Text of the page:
The voices heard by people with schizophrenia are friendlier in India and Africa, than in the US

Posted on August 1, 2014

Photo: flickr

In San Mateo the interviewees talked about their condition as a brain disease, they used psychiatric diagnostic terms to describe themselves, and their experiences were almost overwhelmingly negative. Fourteen described hearing voices that told them to hurt others or themselves. Eight people didn't know the identity of their voices and few described having a personal relationship with their voices.

By contrast, in Chennai, the interviewees frequently spoke of their relationships with their voices - that is, they heard the voices of relatives or friends, giving them advice or scolding them. These patients rarely used diagnostic terms, and rarely talked of voices instructing them to commit violence. Instead, distress, when it occurred, usually arose from their voices talking about sex. Nine interviewees described voices that were significantly good - in terms of being playful or entertaining.

In Accra, yet another picture emerged. Most of the interviewees here mentioned hearing God. This isn't simply a case of this sample being more religious - the interview groups in all three locations were predominantly religious. Half the interviewees in Accra reported that their voice hearing was mostly or entirely positive. Others frequently emphasised the positive. Use of diagnostic labels was rare, as were incitements to violence by voices.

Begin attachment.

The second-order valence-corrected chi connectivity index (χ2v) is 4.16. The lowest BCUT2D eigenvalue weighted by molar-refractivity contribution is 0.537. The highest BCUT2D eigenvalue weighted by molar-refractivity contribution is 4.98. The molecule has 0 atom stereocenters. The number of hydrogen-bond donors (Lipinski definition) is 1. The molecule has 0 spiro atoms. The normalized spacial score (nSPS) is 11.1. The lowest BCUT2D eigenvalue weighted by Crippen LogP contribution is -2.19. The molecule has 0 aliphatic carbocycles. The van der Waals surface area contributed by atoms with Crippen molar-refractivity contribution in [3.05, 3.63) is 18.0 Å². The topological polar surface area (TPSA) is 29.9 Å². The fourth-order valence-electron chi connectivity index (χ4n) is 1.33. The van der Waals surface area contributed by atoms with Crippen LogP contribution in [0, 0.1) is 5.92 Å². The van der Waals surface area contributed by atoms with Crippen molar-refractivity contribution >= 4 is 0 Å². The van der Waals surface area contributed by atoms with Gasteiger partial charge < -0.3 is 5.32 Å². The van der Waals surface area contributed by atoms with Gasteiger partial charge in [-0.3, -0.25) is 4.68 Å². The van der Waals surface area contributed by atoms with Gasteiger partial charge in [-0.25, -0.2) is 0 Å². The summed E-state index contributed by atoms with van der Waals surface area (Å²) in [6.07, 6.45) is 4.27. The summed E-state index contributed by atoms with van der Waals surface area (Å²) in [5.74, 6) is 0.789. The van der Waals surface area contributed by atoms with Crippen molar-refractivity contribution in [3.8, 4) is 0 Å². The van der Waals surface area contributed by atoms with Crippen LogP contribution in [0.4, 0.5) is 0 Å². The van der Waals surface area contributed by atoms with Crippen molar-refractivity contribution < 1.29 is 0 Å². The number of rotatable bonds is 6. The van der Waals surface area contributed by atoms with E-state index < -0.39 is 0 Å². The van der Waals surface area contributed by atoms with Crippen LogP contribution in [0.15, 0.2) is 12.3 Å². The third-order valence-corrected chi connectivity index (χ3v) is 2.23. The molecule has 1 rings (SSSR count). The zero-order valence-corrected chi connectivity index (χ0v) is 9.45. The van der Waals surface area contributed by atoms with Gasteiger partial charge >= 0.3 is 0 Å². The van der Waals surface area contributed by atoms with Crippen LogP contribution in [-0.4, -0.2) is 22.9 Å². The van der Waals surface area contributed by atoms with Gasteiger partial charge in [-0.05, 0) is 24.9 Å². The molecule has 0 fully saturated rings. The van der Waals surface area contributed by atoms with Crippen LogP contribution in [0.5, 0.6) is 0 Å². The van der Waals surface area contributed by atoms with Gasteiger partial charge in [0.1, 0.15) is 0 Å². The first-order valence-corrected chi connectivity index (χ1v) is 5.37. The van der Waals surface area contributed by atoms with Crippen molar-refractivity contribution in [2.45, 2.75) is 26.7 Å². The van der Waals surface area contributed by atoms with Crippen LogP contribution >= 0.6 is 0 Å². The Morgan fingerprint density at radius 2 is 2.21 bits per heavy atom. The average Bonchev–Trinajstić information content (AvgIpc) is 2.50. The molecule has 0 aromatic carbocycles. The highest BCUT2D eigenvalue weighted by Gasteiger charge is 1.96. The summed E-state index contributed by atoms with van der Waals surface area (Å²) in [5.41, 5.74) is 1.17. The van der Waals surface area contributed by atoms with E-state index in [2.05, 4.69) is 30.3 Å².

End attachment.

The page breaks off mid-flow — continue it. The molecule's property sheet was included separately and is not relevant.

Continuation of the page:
Luhrmann and her team said their most striking finding was that the experiences of voice hearing in the two non-Western samples were less harsh and more "relational" - that is, patients perceived their voices as other people, who could not be controlled. The researchers believe this difference is likely due to Western cultures emphasising independence and individuality - in which case heard voices are experienced as a violation - whereas African and Asian cultures emphasise how each person's mind is interwoven with others. "We believe that these social expectations about minds and persons may shape the voice-hearing experience of those with serious psychotic disorder," the researchers said.

To read the full post, please click on the link below.


Category(s):Schizophrenia

Source material from BPS Research Digest


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